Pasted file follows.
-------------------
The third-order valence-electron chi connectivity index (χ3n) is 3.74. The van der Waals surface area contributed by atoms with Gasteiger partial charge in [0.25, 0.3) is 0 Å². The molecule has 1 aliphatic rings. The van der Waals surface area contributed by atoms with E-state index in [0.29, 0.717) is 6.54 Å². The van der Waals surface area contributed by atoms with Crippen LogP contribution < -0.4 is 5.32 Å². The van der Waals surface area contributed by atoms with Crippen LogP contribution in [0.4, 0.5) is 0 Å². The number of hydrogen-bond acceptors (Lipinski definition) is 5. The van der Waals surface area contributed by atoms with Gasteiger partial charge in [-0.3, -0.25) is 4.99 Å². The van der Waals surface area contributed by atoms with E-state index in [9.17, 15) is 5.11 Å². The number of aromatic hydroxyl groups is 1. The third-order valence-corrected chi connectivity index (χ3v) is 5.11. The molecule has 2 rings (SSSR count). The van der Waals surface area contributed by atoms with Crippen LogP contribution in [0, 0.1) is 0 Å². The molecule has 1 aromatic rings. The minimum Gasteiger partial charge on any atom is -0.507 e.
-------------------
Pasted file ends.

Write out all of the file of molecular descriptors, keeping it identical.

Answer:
The third-order valence-electron chi connectivity index (χ3n) is 3.74. The van der Waals surface area contributed by atoms with Gasteiger partial charge in [0.25, 0.3) is 0 Å². The molecule has 1 aliphatic rings. The van der Waals surface area contributed by atoms with E-state index in [0.29, 0.717) is 6.54 Å². The van der Waals surface area contributed by atoms with Crippen LogP contribution < -0.4 is 5.32 Å². The van der Waals surface area contributed by atoms with Crippen LogP contribution in [0.4, 0.5) is 0 Å². The number of hydrogen-bond acceptors (Lipinski definition) is 5. The van der Waals surface area contributed by atoms with Gasteiger partial charge in [-0.3, -0.25) is 4.99 Å². The van der Waals surface area contributed by atoms with E-state index in [9.17, 15) is 5.11 Å². The number of aromatic hydroxyl groups is 1. The third-order valence-corrected chi connectivity index (χ3v) is 5.11. The molecule has 2 rings (SSSR count). The van der Waals surface area contributed by atoms with Crippen LogP contribution in [0, 0.1) is 0 Å². The molecule has 1 aromatic rings. The minimum Gasteiger partial charge on any atom is -0.507 e.